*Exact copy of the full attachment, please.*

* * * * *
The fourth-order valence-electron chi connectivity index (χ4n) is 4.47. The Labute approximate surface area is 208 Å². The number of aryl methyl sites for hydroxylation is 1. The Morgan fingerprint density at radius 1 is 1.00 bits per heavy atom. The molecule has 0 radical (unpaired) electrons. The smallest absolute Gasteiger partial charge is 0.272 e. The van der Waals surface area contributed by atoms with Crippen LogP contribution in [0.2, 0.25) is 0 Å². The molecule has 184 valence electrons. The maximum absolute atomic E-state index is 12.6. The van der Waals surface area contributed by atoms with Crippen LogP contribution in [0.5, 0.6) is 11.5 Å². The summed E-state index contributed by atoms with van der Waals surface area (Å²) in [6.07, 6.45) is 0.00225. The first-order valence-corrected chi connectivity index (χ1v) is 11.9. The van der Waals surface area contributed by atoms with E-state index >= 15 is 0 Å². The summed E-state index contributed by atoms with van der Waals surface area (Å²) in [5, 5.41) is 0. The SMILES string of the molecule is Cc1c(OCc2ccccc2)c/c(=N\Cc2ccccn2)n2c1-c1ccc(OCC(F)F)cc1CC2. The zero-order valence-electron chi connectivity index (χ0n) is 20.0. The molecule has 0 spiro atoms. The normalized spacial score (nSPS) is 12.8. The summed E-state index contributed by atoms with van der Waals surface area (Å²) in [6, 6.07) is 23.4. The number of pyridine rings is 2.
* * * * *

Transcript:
The fourth-order valence-electron chi connectivity index (χ4n) is 4.47. The Labute approximate surface area is 208 Å². The number of aryl methyl sites for hydroxylation is 1. The Morgan fingerprint density at radius 1 is 1.00 bits per heavy atom. The molecule has 0 radical (unpaired) electrons. The smallest absolute Gasteiger partial charge is 0.272 e. The van der Waals surface area contributed by atoms with Crippen LogP contribution in [0.2, 0.25) is 0 Å². The molecule has 184 valence electrons. The maximum absolute atomic E-state index is 12.6. The van der Waals surface area contributed by atoms with Crippen LogP contribution in [0.5, 0.6) is 11.5 Å². The summed E-state index contributed by atoms with van der Waals surface area (Å²) in [6.07, 6.45) is 0.00225. The first-order valence-corrected chi connectivity index (χ1v) is 11.9. The van der Waals surface area contributed by atoms with E-state index >= 15 is 0 Å². The summed E-state index contributed by atoms with van der Waals surface area (Å²) in [5, 5.41) is 0. The SMILES string of the molecule is Cc1c(OCc2ccccc2)c/c(=N\Cc2ccccn2)n2c1-c1ccc(OCC(F)F)cc1CC2. The zero-order valence-electron chi connectivity index (χ0n) is 20.0. The molecule has 0 spiro atoms. The normalized spacial score (nSPS) is 12.8. The summed E-state index contributed by atoms with van der Waals surface area (Å²) in [6, 6.07) is 23.4. The number of pyridine rings is 2.